Big Fish Audio's LA Drum Sessions ($99.95) consists of three CD-ROMs packed with Acidized WAV-file grooves that you can easily arrange into a variety of song forms. The session drummers varied their hardware setups, using different snare sizes and different sticks to best enhance each style. During the recording process, different mics and mic techniques were used as needed. At mixdown and mastering, the producers applied an appropriate amount of dynamics processing for each performance. For example, funk, rock, and other hard-hitting styles demanded more compression, whereas the jazz-oriented styles required only gentle limiting.
The package touts the collection as having more than 6,000 loops, but the library actually consists of 2,000 loops offered in three versions: dry, room ambience, and a mix of dry and ambient. That arrangement lets you combine a dry track with an ambient track and adjust the balance between the two, which works quite well. You can also boost the overall ambience on some tracks with a bit of small-room-type reverb if the tracks still sound too dry for your taste.
LA Drum Sessions offers a diverse grab bag of musical styles in more than 80 categories, including multiple flavors of rock, jazz, blues, swing, disco, country, and even zydeco. Each folder provides a specific performance broken down into one- and two-bar patterns. With three CDs' worth of material, the folders have ample content to flesh out a song. The Acidizing is well done, allowing you to adjust song tempos with minimal artifacts, and the tracks dovetail nicely into song form.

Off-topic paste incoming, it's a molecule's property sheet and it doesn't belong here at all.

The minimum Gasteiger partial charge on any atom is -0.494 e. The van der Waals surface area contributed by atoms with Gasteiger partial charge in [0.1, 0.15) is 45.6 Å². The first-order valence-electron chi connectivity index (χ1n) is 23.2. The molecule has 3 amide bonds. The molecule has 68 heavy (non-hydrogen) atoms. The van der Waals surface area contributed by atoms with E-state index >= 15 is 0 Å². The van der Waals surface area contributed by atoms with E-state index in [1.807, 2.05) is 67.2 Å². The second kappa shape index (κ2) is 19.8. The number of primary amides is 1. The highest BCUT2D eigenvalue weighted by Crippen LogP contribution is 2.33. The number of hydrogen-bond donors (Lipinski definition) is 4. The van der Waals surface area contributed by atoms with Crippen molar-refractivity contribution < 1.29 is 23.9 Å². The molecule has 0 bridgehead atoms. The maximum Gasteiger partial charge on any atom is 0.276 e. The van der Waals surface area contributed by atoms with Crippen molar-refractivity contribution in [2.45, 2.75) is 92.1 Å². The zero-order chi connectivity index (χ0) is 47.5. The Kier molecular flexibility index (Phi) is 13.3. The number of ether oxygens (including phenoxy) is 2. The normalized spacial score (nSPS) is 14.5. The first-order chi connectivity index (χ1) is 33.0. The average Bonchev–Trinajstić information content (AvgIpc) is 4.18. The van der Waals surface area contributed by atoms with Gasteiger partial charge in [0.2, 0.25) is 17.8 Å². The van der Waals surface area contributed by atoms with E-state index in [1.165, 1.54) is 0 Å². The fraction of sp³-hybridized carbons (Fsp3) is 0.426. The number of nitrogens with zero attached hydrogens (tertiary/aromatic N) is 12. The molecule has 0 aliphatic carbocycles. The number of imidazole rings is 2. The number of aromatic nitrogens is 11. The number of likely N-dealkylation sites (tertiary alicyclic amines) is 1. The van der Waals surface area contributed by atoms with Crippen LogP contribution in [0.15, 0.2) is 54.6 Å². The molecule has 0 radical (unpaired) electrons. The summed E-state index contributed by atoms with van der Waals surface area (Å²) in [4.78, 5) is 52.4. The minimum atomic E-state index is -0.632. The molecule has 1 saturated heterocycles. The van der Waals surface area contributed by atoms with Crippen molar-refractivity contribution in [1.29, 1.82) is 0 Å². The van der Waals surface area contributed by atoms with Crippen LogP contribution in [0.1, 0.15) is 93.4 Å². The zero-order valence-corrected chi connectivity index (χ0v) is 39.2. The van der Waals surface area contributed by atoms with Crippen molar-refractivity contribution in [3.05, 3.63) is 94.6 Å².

As is common with drum-groove libraries, the overplaying in this collection sometimes makes the tracks stand out too much in an arrangement. “Country Shuffle 160,” for example, has a cool swing, but the fills should be sparser, and the side stick should at least occasionally supplant the snares on two and four. Although these tracks are way too busy for the average country tune, their brash attitude and heavy bounce would strut perfectly in a Doctor John — type two-beat feel.
Likewise, the Chicago Blues tracks at 120 bpm are too busy; the 88 bpm Blues tracks fare much better. Most of the funk tracks are also too busy and lacking in dynamics. “Late Night 150” swings relentlessly, but in that case, the combination of laid-back timing and busy fills works in its favor. The files would fit nicely in a modern big-band swing chart. “Reggae 130” is noteworthy for its timbale-like snare fills and accents, lilting hi-hats, and clever rim shots and flams. A folder of rolls and comedy hits was fun to play with and might come in handy for soundtracks or special effects.
Making the Audition
Instead of providing printed documentation in a booklet, the first LA Drum Sessions CD includes a PDF file that lists the folders, the number of files in each folder, and the corresponding tempos. Although the file names are marginally descriptive, you can't tell what the performances are like until you audition the individual files. An indexed audio CD would have been a great time-saver for checking each groove's suitability.
The file-naming system further exacerbates the problem by offering no indication of whether a track is an intro, a fill, or a groove. The files are numbered sequentially, but sorting out which is which requires listening to each file until you find something appropriate. Some folders contain individual or paired-instrument hits, such as kick and crash. They're not enough to build a complete kit in your sampler, but you could drop these hits into a track to add variety to an existing groove.
Despite my complaints, the LA Drum Sessions collection offers good value for your investment; I found many useful gems in the package. The playing is tight where it needs to be and appropriately loose limbed where the style calls for it. If you want to build a decent library of all-purpose drum grooves, LA Drum Sessions is a good place to start. Check out the demo at the Big Fish Audio Web site.